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Tony Dyson Papers

Date range: 1934-2002

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Tony Dyson (1928-2002) was a literary academic and critic, who played a leading role in the campaign for homosexual equality in the UK.

Dyson taught English at University College, Bangor, and the University of East Anglia. He worked closely with Professor Brian Cox of the University of Manchester in editing Critical Quarterly and in the publication of the controversial Black Papers, which were highly critical of 'progressive' education.

Dyson was actively involved in the campaign for the decriminalisation of homosexuality from the mid-1950s. He was the instigator of an open letter to the Times, on 7 March 1958, when public figures including J.B. Priestley, Clement Attlee and Bertrand Russell called for decriminalisation. Dyson also established the Homosexual Law Reform Society in 1958 to further this campaign, along with an associated charity, the Albany Trust, which provided a counselling service for gay men, lesbians and sexual minorities.

A committed Anglican, Dyson was also involved with Christian organisations which supported homosexual equality, and edited a journal The Christian, which campaigned for gay rights from a Christian perspective.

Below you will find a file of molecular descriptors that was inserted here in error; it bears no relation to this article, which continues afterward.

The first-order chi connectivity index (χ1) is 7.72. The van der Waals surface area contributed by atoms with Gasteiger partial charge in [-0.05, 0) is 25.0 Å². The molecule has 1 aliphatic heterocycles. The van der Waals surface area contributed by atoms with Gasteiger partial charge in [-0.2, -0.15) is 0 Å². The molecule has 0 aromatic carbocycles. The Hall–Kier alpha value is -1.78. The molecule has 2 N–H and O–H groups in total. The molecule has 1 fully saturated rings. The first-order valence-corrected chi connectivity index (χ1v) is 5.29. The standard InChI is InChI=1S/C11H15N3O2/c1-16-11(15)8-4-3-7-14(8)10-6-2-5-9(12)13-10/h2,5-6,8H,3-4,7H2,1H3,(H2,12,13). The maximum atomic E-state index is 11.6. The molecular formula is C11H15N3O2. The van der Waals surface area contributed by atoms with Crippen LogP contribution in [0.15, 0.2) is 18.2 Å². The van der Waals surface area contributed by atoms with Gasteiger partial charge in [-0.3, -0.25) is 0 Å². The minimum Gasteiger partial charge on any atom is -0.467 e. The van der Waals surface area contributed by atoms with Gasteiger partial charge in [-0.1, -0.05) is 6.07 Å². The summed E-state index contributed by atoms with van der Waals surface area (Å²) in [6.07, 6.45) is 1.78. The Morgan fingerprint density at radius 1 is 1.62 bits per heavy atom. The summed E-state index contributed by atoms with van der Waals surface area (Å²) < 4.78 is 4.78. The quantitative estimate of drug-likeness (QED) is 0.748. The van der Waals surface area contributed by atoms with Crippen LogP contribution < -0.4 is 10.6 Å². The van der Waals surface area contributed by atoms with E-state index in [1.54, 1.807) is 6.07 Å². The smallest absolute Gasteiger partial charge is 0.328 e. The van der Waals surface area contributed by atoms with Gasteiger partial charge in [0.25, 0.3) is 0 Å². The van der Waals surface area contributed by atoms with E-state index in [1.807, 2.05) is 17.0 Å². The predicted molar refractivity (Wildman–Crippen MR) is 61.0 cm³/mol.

Dyson's extensive collection of papers document his academic, professional and personal interests in literature, education, theology and his campaigns for homosexual legal and civil rights. It includes correspondence with publishers, theologians, politicians, agony aunts, literary critics, actors, and poets. The latter category includes Dyson's friends, particularly Ted Hughes, R. S. Thomas and Thom Gunn.

Dyson's activism in the cause of gay rights is well covered, including some rare pamphlets and printed ephemera from the 1970s (although the records of Albany Trust and the Homosexual Law Reform Society are held at LSE Library). This includes his work promoting the Charter of Homosexual Rights in the late 1970s and with gay Christian groups.

The archive includes the personal papers of Dyson's partner, Cliff Tucker (1912-1993), a businessman, including his papers relating to a campaign to rehabilitate his friend, the Catholic priest Illtud Evans, who had been expelled from St David's College Lampeter, because of his homosexuality. Tucker succeeded in obtaining a posthumous degree for Evans.

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Catalogue available online via ELGAR.

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